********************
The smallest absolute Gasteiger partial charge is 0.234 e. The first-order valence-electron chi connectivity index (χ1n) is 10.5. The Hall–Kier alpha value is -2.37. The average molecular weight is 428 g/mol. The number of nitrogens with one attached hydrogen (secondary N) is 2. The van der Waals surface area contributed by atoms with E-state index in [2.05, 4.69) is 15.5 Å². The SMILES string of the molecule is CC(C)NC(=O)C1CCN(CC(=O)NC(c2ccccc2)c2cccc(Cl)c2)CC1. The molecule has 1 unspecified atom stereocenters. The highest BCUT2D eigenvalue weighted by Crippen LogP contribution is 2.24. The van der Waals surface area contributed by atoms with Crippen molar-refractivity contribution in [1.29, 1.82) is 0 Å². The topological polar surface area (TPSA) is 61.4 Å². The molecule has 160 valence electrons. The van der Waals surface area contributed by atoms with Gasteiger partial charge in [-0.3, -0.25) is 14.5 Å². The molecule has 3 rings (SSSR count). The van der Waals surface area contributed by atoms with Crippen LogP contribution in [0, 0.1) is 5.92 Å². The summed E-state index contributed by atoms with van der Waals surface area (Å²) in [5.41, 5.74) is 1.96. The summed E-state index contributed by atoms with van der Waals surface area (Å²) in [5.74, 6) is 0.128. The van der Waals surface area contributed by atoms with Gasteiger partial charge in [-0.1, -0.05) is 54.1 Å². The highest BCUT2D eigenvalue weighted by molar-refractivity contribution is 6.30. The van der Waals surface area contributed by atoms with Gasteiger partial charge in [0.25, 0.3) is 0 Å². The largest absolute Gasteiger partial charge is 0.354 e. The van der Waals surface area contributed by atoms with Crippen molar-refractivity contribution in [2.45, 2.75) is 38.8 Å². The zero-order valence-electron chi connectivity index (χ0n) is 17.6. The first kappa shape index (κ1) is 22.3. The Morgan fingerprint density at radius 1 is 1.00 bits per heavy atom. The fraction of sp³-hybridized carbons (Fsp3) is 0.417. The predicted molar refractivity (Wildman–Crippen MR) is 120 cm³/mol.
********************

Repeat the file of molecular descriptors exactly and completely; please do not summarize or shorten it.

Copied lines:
The smallest absolute Gasteiger partial charge is 0.234 e. The first-order valence-electron chi connectivity index (χ1n) is 10.5. The Hall–Kier alpha value is -2.37. The average molecular weight is 428 g/mol. The number of nitrogens with one attached hydrogen (secondary N) is 2. The van der Waals surface area contributed by atoms with E-state index in [2.05, 4.69) is 15.5 Å². The SMILES string of the molecule is CC(C)NC(=O)C1CCN(CC(=O)NC(c2ccccc2)c2cccc(Cl)c2)CC1. The molecule has 1 unspecified atom stereocenters. The highest BCUT2D eigenvalue weighted by Crippen LogP contribution is 2.24. The van der Waals surface area contributed by atoms with Crippen molar-refractivity contribution in [1.29, 1.82) is 0 Å². The topological polar surface area (TPSA) is 61.4 Å². The molecule has 160 valence electrons. The van der Waals surface area contributed by atoms with Gasteiger partial charge in [-0.3, -0.25) is 14.5 Å². The molecule has 3 rings (SSSR count). The van der Waals surface area contributed by atoms with Crippen LogP contribution in [0, 0.1) is 5.92 Å². The summed E-state index contributed by atoms with van der Waals surface area (Å²) in [5.41, 5.74) is 1.96. The summed E-state index contributed by atoms with van der Waals surface area (Å²) in [5.74, 6) is 0.128. The van der Waals surface area contributed by atoms with Gasteiger partial charge in [-0.1, -0.05) is 54.1 Å². The highest BCUT2D eigenvalue weighted by molar-refractivity contribution is 6.30. The van der Waals surface area contributed by atoms with Gasteiger partial charge in [0.25, 0.3) is 0 Å². The largest absolute Gasteiger partial charge is 0.354 e. The van der Waals surface area contributed by atoms with Crippen molar-refractivity contribution in [2.45, 2.75) is 38.8 Å². The zero-order valence-electron chi connectivity index (χ0n) is 17.6. The first kappa shape index (κ1) is 22.3. The Morgan fingerprint density at radius 1 is 1.00 bits per heavy atom. The fraction of sp³-hybridized carbons (Fsp3) is 0.417. The predicted molar refractivity (Wildman–Crippen MR) is 120 cm³/mol.